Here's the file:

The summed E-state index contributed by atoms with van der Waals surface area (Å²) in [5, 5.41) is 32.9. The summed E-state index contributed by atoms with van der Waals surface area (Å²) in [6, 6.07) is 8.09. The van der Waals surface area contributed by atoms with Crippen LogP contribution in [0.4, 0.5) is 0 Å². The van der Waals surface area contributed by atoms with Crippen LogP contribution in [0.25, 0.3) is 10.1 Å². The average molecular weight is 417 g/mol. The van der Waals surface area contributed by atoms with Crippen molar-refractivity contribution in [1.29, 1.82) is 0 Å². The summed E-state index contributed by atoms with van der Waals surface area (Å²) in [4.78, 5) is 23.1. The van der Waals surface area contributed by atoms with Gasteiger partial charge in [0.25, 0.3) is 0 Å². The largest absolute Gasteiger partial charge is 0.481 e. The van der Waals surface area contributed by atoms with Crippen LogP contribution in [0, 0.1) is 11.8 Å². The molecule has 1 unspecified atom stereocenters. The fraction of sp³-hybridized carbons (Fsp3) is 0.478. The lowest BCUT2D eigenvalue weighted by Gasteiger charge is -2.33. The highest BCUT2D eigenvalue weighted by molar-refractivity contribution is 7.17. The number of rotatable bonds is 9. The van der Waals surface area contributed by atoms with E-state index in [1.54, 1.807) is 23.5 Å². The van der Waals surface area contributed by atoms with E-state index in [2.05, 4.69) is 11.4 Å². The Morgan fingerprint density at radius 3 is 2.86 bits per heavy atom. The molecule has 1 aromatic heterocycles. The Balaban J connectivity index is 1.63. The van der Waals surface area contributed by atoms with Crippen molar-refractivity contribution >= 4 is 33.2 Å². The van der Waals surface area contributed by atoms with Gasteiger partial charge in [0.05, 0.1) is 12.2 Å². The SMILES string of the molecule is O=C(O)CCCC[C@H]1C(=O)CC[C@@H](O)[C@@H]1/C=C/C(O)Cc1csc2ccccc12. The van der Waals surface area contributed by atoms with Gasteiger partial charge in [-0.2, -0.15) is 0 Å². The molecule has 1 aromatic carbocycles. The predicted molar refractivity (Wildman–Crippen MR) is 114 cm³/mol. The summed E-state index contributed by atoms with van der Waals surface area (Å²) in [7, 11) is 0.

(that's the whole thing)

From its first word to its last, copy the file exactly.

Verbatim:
The summed E-state index contributed by atoms with van der Waals surface area (Å²) in [5, 5.41) is 32.9. The summed E-state index contributed by atoms with van der Waals surface area (Å²) in [6, 6.07) is 8.09. The van der Waals surface area contributed by atoms with Crippen LogP contribution in [0.4, 0.5) is 0 Å². The van der Waals surface area contributed by atoms with Crippen LogP contribution in [0.25, 0.3) is 10.1 Å². The average molecular weight is 417 g/mol. The van der Waals surface area contributed by atoms with Crippen molar-refractivity contribution in [1.29, 1.82) is 0 Å². The summed E-state index contributed by atoms with van der Waals surface area (Å²) in [4.78, 5) is 23.1. The van der Waals surface area contributed by atoms with Gasteiger partial charge in [0.25, 0.3) is 0 Å². The largest absolute Gasteiger partial charge is 0.481 e. The van der Waals surface area contributed by atoms with Crippen LogP contribution in [0, 0.1) is 11.8 Å². The molecule has 1 unspecified atom stereocenters. The fraction of sp³-hybridized carbons (Fsp3) is 0.478. The lowest BCUT2D eigenvalue weighted by Gasteiger charge is -2.33. The highest BCUT2D eigenvalue weighted by molar-refractivity contribution is 7.17. The number of rotatable bonds is 9. The van der Waals surface area contributed by atoms with E-state index in [1.54, 1.807) is 23.5 Å². The van der Waals surface area contributed by atoms with E-state index in [2.05, 4.69) is 11.4 Å². The Morgan fingerprint density at radius 3 is 2.86 bits per heavy atom. The molecule has 1 aromatic heterocycles. The Balaban J connectivity index is 1.63. The van der Waals surface area contributed by atoms with Crippen molar-refractivity contribution >= 4 is 33.2 Å². The van der Waals surface area contributed by atoms with Gasteiger partial charge in [0.05, 0.1) is 12.2 Å². The SMILES string of the molecule is O=C(O)CCCC[C@H]1C(=O)CC[C@@H](O)[C@@H]1/C=C/C(O)Cc1csc2ccccc12. The van der Waals surface area contributed by atoms with Gasteiger partial charge in [-0.2, -0.15) is 0 Å². The molecule has 1 aromatic carbocycles. The predicted molar refractivity (Wildman–Crippen MR) is 114 cm³/mol. The summed E-state index contributed by atoms with van der Waals surface area (Å²) in [7, 11) is 0.